In article <firstname.lastname@example.org>, Robert Dodier writes:
> Stephan.Lehmke@cs.uni-dortmund.de (Stephan Lehmke) wrote:
>> Robert Dodier writes:
>> > Any such definition must ignore the relation between elements in a
>> > compound: if truth(B')=truth(B), then in any proposition containing
>> > A and B, I can swap in B' in place of B, and get exactly the same
>> > truth value for the compound; whether the elements are redundant,
>> > contradictory, or completely unrelated doesn't enter the calculation.
>> It's exactly the same in two-valued logic. As fuzzy logic agrees with
>> classical logic on the extremal truth values, there is no way the
>> behaviour you observe can be avoided.
> Consider a less-extreme example, then: let A = "the mayor is tall",
> B = "the mayor is heavy", and B' = "the mayor is well-dressed". For the
> sake of argument suppose that truth(B)=truth(B'). Despite the fact that
> we know that there is some relation between height and weight, the
> truth value assigned to a compound containing A and B is just the same
> as what we get by putting B' in the place of B.
Again, i must ask whether the situation would change if two-valued
logic were employed? Otherwise, obviously it has to be the same in
fuzzy logic. Fuzzy logic is about vagueness, not telepathy (whatever I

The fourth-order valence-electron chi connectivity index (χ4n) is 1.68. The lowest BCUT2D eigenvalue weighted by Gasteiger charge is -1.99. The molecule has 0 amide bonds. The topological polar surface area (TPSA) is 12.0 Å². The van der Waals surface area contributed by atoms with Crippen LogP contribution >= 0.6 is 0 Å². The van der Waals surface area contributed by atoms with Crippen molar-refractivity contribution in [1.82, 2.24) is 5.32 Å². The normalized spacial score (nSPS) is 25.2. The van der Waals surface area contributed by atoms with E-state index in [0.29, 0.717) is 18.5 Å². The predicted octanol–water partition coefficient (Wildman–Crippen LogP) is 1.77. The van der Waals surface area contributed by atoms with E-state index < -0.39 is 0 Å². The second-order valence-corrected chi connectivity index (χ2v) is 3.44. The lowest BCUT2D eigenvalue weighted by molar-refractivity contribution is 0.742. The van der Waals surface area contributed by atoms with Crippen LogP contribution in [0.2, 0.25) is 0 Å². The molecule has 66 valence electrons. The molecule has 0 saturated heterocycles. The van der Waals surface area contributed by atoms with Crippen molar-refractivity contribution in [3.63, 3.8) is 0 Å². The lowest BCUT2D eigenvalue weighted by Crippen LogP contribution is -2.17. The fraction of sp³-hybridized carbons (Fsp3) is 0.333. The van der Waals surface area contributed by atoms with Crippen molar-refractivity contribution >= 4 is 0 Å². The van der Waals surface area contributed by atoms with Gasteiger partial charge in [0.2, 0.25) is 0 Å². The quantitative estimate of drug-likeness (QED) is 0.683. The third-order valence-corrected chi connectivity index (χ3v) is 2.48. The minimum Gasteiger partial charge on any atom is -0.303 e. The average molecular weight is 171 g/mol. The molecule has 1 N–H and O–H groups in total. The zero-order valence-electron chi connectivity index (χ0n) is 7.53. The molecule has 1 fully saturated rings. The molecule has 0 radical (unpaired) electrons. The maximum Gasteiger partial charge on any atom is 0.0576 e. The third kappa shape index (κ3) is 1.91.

know has to be reflected by the logical system, whether I care to
write it down or not).
Btw, I doubt that the fact that you know something is reflected by
probabilistic logic, without your formalizing it in any way.
> There is a two-fold drawback of defining truth value of a compound
> strictly as a function of truth values of its parts. (i) You cannot
> exploit information about the relation between A and B; even if you
> know what it is, there is simply no place to put it in the computation
> of the truth value of a compound proposition. (ii) The rules for computing
> truth value of the compound don't tell you when you need to supply
> some information about the relation between the parts.
I think we're talking cross purposes here. Logic is not about
computing truth values, but about drawing conclusions from assertions.
Of course, it is perfectly possible to state the relations between A
and B it the form of axioms, as I have pointed out before.
> To draw a
> conclusion about a compound proposition, maybe you need to know something
> about the relation between the parts and maybe you don't, but there's
> no way to tell from the rules which is the case.
This statement is unintelligible to me. Could you elaborate?
-- Stephan Lehmke Stephan.Lehmke@cs.uni-dortmund.de Fachbereich Informatik, LS I Tel. +49 231 755 6434 Universitaet Dortmund FAX 6555 D-44221 Dortmund, Germany
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